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Gerhardt Eisler (Court Decision)

Volume 465: debated on Monday 30 May 1949

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64.

asked the Secretary of State for the Home Department if he can now make a further statement on the case of Gerhardt Eisler.

At Bow Street Court on 27th May the Chief Magistrate found that the requisitioning power had failed to show that Gerhardt Eisler had been convicted in the United States of America of an extraditable offence and discharged him.

On the same day, Mr. Eisler applied at the Home Office for a form of application for a document of identity to enable him to obtain a visa for his journey to Poland. His application form was lodged today and he has been given the document and informed that he may remain in this country for the time necessary to enable him to make arrangements for his journey.

Is my right hon. Friend aware that the decision in this case may well serve as an object-lesson to countries in both halves of the world which do not share our views on the rule of law, and can he say whether the matter is now definitely closed at the American end, or whether he has received any further representations? Can he also say what is the position about compensation?

I am not responsible for the conduct of American affairs. I have had no communication from the American Embassy or any other American source since the decision of the Chief Magistrate. There is no justifiable claim for compensation against this country.

Can my right hon. Friend assure us that, if Mr. Eisler goes to Germany, there will be no possibility of his being apprehended again by the American authorities?

Will the right hon. Gentleman repudiate the suggestion of the hon. Member for Maldon (Mr. Driberg) that any charge, imputation or insinuation whatever lies against the United States in this matter?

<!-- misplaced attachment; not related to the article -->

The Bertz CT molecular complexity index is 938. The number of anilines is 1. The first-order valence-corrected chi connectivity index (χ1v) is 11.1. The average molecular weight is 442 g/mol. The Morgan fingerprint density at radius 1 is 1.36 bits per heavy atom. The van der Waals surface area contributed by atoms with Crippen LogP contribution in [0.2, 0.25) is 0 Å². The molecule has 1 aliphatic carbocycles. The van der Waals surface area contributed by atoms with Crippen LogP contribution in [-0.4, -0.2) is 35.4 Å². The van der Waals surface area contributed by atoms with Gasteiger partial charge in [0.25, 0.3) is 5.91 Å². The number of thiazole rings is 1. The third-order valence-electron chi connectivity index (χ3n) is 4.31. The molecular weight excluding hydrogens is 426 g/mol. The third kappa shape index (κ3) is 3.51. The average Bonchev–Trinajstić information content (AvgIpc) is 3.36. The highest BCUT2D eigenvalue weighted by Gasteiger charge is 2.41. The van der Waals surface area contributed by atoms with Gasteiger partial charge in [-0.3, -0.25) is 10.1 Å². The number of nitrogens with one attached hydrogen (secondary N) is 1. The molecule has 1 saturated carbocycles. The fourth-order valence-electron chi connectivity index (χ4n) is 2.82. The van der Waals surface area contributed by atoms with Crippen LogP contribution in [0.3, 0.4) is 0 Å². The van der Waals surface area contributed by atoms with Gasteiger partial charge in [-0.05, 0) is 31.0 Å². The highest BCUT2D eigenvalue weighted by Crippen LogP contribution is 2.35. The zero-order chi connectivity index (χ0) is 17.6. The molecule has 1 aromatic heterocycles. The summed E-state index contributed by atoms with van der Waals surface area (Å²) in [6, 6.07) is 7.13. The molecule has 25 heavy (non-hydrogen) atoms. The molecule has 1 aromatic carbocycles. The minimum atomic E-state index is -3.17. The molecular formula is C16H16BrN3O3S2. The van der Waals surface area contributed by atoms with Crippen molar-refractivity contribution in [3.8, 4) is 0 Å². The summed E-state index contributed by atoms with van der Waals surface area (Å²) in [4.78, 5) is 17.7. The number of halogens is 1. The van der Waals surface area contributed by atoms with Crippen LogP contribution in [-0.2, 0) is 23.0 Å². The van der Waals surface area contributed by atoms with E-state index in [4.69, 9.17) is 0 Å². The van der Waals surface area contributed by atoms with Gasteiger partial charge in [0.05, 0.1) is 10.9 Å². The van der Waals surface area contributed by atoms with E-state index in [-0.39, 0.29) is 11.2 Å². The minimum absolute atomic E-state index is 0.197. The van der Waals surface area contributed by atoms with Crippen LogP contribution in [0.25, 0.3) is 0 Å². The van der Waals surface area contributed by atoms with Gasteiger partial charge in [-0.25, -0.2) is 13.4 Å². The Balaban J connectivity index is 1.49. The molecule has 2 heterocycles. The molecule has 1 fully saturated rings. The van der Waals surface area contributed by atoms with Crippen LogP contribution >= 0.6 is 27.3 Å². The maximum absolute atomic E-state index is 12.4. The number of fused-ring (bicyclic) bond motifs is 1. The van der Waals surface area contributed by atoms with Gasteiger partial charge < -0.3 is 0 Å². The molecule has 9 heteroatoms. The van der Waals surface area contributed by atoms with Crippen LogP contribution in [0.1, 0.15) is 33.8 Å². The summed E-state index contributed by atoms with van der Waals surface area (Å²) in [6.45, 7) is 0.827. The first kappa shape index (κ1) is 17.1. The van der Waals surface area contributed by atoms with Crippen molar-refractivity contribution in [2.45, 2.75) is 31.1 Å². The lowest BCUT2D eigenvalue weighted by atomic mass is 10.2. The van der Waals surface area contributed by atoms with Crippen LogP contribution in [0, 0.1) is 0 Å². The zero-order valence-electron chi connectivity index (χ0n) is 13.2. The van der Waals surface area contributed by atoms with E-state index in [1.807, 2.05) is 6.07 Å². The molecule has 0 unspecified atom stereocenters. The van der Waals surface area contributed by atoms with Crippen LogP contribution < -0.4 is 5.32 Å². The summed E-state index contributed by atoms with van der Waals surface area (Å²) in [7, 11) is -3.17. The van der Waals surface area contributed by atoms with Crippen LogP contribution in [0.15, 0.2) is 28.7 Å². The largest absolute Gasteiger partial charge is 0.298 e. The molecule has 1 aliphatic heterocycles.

No, Sir. I heard the first part of my hon. Friend's supplementary question, and it did not seem to me to call for any comment.

May I ask my right hon. Friend whether, in view of the circumstances that have been disclosed in this incident, he will review the regulations under which extradition orders can be granted and carried out in this country?

No, Sir. This matter proceeded according to law and that would require an amendment of the law. May I say that I think that it is better that these matters should be dealt with by a decision of the court than by the ukase of the Minister.

Will the Home Secretary bear in mind the suggestion made by the learned magistrate that those responsible should consider whether Mr. Eisler was entitled to any compensation for the inconvenience he suffered, and say what steps he proposes to take in regard to that?

I hope that those responsible will consider the learned magistrate's remarks.

Is it not the case that this man was forcibly dragged off a Polish ship, kept in prison for three weeks—[HON. MEMBERS: "Oh."] I would like some hon. Members kept in prison for three weeks to see how they would feel—and that it was then discovered that there was no charge which could be laid against him? Is there not something wrong with the law there?

No, Sir. A certain statement was made on the information laid before the Southampton magistrate and from that time the law took its course.

Is it not, nevertheless, now perfectly clear that on the facts, nobody properly advised could ever have come to the conclusion that this application for extradition had any basis whatever or had any possible chance of success; and is it not a little unfortunate that, in circumstances of that kind, a man should be taken off a foreign ship and detained in one of our gaols for three weeks?

The information was laid before the magistrate and the responsibility for the statement in that information lay with the person who made it.

Will the Home Secretary make it perfectly clear that the release of this man was a simple question of British law and justice, and not in any way connected with the emotional outpourings of the extreme Left in this country?

I am bound to say that I think that supplementary questions like that are not very helpful. I have made it clear that this matter has proceeded by due course of law and that no other influence has been brought to bear upon it.